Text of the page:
How We Use Water

We use water in all parts of our lives. Think about how many times you interacted with water in the last day. If you drank something -- even juice, milk, or soda -- it was mainly made up of water. Did you eat fruit, vegetables, or even meat? All of these contain water. Did you use the restroom and flush the toilet? Did you wash your hands or take a shower? Did it rain or did you watch the clouds float by? Water is EVERYWHERE in our lives. And in every instance, there is a good chance that there is more in our water than just hydrogen and oxygen molecules. Many of these other substances won't hurt us, but it's good to know where our water comes from and what is in it so it doesn't make us sick.


Water for Fishing & Swimming

More than 3 billion people around the world depend on fish as their main protein source. Healthy fisheries depend on healthy water. Healthy water for fish contain lots of other substances like phytoplankton, nutrients, salts, and other stuff we may not want to drink, but is important for fish to survive.  But, fish (and people) that swim in water that is contaminated with pollution, harmful bacteria, metals, and chemicals will make everyone sick.



Many places around the world have inadequate wastewater management systems -- either they are receiving too much waste, or they are not equipped to clean the waste sufficiently. Especially in big rain events, many wastewater systems fail and human waste spills untreated into nearby waterways. This contaminates water with harmful bacteria and levels of nutrients.


Large, industrial-scale agriculture and farms pose several issues for water quality -- livestock produces lots of manure, and crop production uses a lot of chemical fertilizers and pesticides. When it rains, water washes these pollutants into nearby rivers and streams, which can cause big algal blooms and bacteria contamination.

Urban Runoff

Urban areas have a lot of impervious surface, or surfaces that do not allow water to soak into the ground when it rains. Parking lots, roads, building roofs. Cities also have lots of contributors to pollution, namely vehicles and industry. When it rains, the water washes pollutants off of the hard, often hot surfaces into waterways, heating the water at the same time. These issues contribute to chemical and metal pollutants, as well as warmer waters.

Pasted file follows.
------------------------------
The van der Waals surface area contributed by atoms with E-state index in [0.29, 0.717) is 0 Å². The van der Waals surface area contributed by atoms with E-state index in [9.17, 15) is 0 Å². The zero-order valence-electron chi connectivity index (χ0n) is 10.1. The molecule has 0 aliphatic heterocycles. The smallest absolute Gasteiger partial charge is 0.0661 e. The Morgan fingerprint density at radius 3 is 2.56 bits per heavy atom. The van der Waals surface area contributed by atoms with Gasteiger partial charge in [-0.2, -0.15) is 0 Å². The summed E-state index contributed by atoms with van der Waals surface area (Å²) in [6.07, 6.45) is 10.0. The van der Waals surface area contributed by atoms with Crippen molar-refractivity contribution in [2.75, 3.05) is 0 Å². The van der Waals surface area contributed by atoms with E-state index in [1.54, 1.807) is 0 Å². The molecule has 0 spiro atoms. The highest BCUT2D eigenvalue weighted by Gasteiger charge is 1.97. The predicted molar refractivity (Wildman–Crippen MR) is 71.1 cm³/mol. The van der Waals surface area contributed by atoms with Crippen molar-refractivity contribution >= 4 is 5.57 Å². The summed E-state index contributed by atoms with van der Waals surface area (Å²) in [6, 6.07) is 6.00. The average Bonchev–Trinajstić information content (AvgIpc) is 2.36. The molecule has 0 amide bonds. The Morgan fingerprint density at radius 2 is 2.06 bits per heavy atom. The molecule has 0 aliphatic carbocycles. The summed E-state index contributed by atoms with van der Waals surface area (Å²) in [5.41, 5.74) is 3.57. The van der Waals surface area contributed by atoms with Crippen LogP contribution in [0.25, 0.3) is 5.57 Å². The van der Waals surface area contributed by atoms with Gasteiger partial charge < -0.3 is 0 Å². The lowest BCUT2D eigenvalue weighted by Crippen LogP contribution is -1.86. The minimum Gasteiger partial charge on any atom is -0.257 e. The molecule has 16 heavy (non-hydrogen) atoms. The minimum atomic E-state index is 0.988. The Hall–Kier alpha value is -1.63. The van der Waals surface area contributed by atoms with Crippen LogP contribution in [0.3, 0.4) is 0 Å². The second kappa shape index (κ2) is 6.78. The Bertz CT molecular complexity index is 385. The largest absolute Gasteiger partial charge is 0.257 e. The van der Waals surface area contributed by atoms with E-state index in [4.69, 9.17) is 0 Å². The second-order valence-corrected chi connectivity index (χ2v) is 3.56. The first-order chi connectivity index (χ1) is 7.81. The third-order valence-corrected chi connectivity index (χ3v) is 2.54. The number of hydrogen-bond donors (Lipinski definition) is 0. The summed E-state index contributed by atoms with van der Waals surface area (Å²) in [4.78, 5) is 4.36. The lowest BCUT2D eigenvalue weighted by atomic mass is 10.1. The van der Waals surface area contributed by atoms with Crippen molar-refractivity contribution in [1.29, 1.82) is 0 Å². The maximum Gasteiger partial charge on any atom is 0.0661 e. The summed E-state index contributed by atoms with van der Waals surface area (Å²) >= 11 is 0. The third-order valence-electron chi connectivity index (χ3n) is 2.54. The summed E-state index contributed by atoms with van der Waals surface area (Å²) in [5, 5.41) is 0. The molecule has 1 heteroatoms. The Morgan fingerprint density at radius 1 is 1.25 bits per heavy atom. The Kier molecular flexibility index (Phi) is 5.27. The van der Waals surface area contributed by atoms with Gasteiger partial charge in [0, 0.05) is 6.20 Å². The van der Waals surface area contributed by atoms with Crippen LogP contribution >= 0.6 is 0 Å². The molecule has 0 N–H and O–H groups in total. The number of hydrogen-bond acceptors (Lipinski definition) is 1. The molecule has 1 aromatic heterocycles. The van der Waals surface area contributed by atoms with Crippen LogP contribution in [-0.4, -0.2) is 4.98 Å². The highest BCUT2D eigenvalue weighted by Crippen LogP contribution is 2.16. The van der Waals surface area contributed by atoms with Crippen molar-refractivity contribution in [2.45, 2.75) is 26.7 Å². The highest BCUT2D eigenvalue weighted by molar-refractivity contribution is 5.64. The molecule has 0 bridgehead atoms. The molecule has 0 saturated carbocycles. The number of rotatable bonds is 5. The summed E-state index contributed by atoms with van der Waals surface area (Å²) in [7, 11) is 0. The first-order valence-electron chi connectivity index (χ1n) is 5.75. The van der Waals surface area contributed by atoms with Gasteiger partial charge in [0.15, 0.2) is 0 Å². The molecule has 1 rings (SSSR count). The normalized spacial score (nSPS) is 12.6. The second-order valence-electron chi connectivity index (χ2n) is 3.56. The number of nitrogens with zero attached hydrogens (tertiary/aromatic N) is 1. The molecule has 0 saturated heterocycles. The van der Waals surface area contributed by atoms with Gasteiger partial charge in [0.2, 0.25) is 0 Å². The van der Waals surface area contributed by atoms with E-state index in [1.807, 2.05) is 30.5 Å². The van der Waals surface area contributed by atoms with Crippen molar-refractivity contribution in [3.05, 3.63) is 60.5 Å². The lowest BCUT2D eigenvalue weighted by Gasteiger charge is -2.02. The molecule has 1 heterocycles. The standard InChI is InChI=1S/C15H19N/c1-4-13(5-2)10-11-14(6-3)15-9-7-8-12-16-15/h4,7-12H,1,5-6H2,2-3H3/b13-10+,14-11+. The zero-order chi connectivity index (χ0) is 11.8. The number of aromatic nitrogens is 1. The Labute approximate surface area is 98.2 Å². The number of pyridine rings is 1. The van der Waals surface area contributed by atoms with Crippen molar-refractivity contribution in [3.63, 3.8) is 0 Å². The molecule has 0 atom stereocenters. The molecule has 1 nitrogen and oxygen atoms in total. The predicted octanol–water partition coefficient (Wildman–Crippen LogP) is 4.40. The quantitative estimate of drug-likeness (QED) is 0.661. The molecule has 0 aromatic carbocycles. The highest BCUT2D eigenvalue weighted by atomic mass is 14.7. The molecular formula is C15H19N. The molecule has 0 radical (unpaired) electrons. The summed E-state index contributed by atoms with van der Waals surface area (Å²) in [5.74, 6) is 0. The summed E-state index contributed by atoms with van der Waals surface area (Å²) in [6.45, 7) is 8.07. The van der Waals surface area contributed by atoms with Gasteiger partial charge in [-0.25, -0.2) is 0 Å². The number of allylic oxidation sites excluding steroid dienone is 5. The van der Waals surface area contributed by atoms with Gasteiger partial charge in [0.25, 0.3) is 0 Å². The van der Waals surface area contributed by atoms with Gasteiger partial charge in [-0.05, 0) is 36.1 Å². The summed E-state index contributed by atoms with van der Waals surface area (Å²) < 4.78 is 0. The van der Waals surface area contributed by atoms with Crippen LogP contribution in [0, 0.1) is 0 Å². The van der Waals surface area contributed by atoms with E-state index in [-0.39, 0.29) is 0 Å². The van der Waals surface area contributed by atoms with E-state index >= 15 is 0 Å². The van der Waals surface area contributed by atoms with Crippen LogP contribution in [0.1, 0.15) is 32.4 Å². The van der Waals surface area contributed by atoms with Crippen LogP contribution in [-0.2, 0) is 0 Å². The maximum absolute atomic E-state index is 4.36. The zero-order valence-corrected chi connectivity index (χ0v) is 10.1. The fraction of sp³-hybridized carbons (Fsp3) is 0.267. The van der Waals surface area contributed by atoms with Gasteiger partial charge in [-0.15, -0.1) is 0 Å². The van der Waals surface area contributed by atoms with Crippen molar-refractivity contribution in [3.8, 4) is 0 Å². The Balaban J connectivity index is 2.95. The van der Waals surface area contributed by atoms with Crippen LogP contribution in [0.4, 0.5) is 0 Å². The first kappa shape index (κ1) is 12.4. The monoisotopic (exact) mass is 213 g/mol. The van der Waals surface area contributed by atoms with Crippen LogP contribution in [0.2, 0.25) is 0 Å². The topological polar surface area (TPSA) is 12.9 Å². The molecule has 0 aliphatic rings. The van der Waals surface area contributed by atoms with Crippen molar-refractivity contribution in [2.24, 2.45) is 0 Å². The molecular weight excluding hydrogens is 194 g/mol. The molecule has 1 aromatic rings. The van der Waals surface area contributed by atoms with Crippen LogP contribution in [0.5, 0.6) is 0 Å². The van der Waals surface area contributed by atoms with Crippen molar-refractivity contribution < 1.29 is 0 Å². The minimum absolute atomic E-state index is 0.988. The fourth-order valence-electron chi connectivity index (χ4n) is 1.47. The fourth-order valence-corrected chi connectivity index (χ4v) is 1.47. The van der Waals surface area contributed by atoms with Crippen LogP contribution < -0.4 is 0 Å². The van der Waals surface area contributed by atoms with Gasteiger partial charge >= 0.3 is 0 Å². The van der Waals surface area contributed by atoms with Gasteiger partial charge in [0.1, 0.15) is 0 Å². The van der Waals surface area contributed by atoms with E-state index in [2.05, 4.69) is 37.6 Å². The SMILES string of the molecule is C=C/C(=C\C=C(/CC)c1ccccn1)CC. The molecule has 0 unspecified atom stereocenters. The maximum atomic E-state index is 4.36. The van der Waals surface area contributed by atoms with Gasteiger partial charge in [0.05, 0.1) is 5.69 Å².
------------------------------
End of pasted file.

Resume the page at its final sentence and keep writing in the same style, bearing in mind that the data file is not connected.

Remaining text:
In the United States, the Clean Water Act was passed in 1972 to regulate discharge of pollutants into surface waters of the US to maintain 'swimmable and fishable' waters. The EPA is the agency in charge of this enforcing the laws established under this policy. This policy has generally been considered effective in cleaning up polluted waters, but less effective in protecting against new forms of pollution.

Water for Cooking & Drinking

Of all of our uses of water, cooking and drinking requires the highest quality because we are ingesting it directly into our bodies. Remember exploring the chemistry of water and its amazing ability to bind to other substances? Well, this is also a challenge because the water molecules we drink could have any variety of other substances attached to them when we consume them. That is why it's important that we consume water that is clean and healthy. Unfortunately, not all people and communities have access to clean water for cooking and drinking.

baby drinking


Failing Infrastructure

Infrastructure refers to the big systems that help run our communities like water and wastewater treatment plants, water pipes, storm drains, etc. In many places across the US and around the world, these systems are old or too small, and are failing. When they fail, people consume contaminated water, which makes them sick. These systems are expensive to replace or update but they are critical to human health.

Oil & Gas Contamination

In some parts of the US and around the world, efforts to extract oil and gas from the ground has led to pipelines leaking and breaking, and in the case of shale fracking, the release of highly contaminated wastewater. These contaminants are releasing harmful substances and chemicals into waterways and the surrounding environment.

Toxic Contamination

A toxic substance is a substance that can be poisonous or cause health effects to living organisms. In places across the US and around the world, toxic substances have been released or left in the environment through industry, agriculture, mining, warfare, and other human activities that are leaching harmful chemicals into the water supply. Some of these contaminants are referred to as "forever chemicals" because they are very hard to get rid of.


In the United States, the Safe Drinking Water Act (SDWA) was passed by Congress in 1974, with amendments added in 1986 and 1996, to protect the nation's drinking water supply. While it was initially effective in improving and safeguarding drinking water safety, monitoring and updating the legislation to include new chemicals has not kept pace.

Does everyone have access to clean water?